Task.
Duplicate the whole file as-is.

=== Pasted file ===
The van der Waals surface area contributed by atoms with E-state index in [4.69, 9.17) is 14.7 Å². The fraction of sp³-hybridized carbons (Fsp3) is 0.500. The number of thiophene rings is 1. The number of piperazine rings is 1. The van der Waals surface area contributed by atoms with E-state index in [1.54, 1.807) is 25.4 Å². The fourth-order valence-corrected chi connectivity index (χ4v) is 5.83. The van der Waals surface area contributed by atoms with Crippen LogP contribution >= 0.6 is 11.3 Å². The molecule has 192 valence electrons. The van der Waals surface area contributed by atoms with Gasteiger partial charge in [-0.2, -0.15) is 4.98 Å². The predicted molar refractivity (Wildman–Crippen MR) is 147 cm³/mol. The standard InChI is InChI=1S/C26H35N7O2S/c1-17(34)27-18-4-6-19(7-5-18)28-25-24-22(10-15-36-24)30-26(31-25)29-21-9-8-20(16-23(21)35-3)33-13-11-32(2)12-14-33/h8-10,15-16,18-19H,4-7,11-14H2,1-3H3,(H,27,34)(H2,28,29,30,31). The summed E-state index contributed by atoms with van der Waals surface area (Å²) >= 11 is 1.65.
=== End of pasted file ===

The van der Waals surface area contributed by atoms with E-state index in [4.69, 9.17) is 14.7 Å². The fraction of sp³-hybridized carbons (Fsp3) is 0.500. The number of thiophene rings is 1. The number of piperazine rings is 1. The van der Waals surface area contributed by atoms with E-state index in [1.54, 1.807) is 25.4 Å². The fourth-order valence-corrected chi connectivity index (χ4v) is 5.83. The van der Waals surface area contributed by atoms with Crippen LogP contribution >= 0.6 is 11.3 Å². The molecule has 192 valence electrons. The van der Waals surface area contributed by atoms with Gasteiger partial charge in [-0.2, -0.15) is 4.98 Å². The predicted molar refractivity (Wildman–Crippen MR) is 147 cm³/mol. The standard InChI is InChI=1S/C26H35N7O2S/c1-17(34)27-18-4-6-19(7-5-18)28-25-24-22(10-15-36-24)30-26(31-25)29-21-9-8-20(16-23(21)35-3)33-13-11-32(2)12-14-33/h8-10,15-16,18-19H,4-7,11-14H2,1-3H3,(H,27,34)(H2,28,29,30,31). The summed E-state index contributed by atoms with van der Waals surface area (Å²) >= 11 is 1.65.